Most of us know that the best way to make your money go further is to create a budget, set financial goals and quickly pay off as much debt as possible. But, in addition to these age-old methods, there are a few ways to stretch your budget that you might not have thought of. Check out these 5 simple money saving tips for when money is tight.
1. Stash your change
One easy way to save money is stash your change as you spend. Of course, these days many of don’t pay with cash very often but there’s still a way to pocket your cents when paying with a card. An app like Liberty’s Stash app offers an easy way to save and invest when times are tough. The easy-to-use app links to your cheque or debit card and every time you spend using the card, Stash detects the transaction, rounds it up to the nearest R10 and invests your spare change in SA’s Top 40 biggest companies. Any debit, credit, or cheque card from FNB, Standard Bank, Absa, Nedbank, Investec, RMB, Capitec and DiscoveryCard (VISA and MasterCard) can be linked to the tax-free savings vehicle.
2. Start a four-week saving challenge
Another popular way to save is the four-week saving challenge. Saving small amounts of cash each week hardly affects your wallet but the sum can quickly add up, giving you real returns. For this challenger, start off small by saving R10 in the first week. The next week double that to R20, double it again to R40 in week three, and finally R80 in week four. That’s a total of R150 for the month. Challenge yourself to do the challenger for a whole year, working on 13 four-week cycles. By the end of 12 months, you will have R1,950 in savings. It’s such a small amount, it’s bound to be money you didn’t even miss.
You can then use this saved money for unplanned expenses like gifts for children’s parties, unexpected items of school uniform or a treat for yourself.
3. Check your grocery bill
Another easy way to spend less and save money is by managing your grocery purchases and keeping an eye on your weekly or monthly grocery bill. Start by working out your monthly food budget, and sticking to it. Go through your monthly grocery bill and see where you can cut back or swap out items for more affordable alternatives.
You can spend less on your monthly grocery bill by planning out meals for the week to avoid waste. Limiting shopping trips to once or twice a week to cut back on unnecessary impulse buys. When you have extra cash, you can also use it to buy grocery vouchers to spend during the holidays or when times are tight. Look for marked down items in the supermarket that are close to sell-by date. This food is still perfectly fresh and is often marked down by as much as 50% of the original price.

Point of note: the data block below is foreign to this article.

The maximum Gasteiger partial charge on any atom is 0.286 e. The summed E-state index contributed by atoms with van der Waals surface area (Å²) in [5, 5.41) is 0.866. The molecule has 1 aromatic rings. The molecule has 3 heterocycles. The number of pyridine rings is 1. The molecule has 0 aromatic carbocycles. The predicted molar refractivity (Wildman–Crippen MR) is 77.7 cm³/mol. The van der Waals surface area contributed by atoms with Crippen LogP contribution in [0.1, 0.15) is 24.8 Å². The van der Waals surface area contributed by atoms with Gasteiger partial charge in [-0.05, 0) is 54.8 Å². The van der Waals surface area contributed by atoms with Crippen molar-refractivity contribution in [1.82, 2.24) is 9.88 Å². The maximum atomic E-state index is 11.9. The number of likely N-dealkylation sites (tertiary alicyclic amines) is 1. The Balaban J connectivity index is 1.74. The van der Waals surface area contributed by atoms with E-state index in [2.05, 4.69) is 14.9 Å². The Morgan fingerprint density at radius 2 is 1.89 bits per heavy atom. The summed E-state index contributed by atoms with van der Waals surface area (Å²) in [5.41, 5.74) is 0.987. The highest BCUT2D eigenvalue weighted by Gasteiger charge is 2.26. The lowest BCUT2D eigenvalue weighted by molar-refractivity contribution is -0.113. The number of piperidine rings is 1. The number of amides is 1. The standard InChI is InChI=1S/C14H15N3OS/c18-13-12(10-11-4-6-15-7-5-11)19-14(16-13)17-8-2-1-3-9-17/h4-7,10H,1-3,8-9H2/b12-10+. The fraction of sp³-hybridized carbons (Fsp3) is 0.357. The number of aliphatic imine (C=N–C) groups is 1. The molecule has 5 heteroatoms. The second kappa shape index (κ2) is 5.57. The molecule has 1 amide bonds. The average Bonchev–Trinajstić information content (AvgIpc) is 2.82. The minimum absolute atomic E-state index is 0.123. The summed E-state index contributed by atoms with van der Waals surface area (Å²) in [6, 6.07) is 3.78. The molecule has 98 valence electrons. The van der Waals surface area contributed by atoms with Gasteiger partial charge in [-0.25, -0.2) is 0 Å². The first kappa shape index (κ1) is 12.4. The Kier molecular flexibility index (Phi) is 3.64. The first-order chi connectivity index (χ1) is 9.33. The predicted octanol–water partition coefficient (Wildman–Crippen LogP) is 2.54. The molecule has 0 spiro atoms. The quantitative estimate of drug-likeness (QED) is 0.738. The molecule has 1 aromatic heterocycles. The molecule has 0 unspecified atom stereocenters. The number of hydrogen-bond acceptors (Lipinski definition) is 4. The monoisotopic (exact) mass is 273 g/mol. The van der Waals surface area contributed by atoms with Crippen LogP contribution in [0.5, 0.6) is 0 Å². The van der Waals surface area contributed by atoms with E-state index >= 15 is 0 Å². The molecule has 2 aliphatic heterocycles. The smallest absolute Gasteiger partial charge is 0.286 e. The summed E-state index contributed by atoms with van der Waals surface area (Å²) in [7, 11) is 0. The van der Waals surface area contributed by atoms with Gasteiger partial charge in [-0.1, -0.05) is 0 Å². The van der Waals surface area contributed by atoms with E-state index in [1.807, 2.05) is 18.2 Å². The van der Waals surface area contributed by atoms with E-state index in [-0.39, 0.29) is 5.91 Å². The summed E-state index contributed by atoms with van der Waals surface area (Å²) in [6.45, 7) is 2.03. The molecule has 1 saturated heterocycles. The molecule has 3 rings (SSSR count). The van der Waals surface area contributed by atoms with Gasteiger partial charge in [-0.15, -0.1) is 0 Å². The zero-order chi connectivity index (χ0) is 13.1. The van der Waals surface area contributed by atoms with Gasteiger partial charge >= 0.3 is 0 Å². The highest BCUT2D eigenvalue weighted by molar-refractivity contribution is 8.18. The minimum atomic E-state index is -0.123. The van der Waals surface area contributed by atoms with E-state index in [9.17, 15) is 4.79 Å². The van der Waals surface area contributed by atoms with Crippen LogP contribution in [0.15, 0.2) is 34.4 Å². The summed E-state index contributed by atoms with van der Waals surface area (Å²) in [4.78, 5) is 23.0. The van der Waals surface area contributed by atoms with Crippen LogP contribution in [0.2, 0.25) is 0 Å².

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4. Start a piggy bank:
Not just for kids, a piggy bank is a great way to encourage you and your family to save your coins for a rainy day. Many of us have coins in our purse, wallet, bag and drawers that can be gathered and saved in a piggy bank. Over time these small amounts can add up and provide an unexpected cash boost on a rainy day.
You don’t need a fancy piggy bank, even a 2-litre soft drink bottle will do. In fact, a 2-litre plastic bottle filled with R2 coins will add up to about R3,000. If you save R5 coins, a filled bottle bank should contain about R5,000! That’s nothing to sneeze at when times are tight.
5. Make money and save by decluttering your house and wardrobe
There may be money in all that ‘junk’ in your home, or even in your wardrobe. Gathering your unused items and selling them to second-hand shops or directly to bargain hunters can bring in a lot more money than you may realise. You can also go through your wardrobe and sell any lightly worn items you no longer wear to a second-hand clothing store. Or, rather than buying new clothes, use these items to organising a swap party with friends and family to recycle your unwanted threads and refresh your wardrobe without having to spend a cent.
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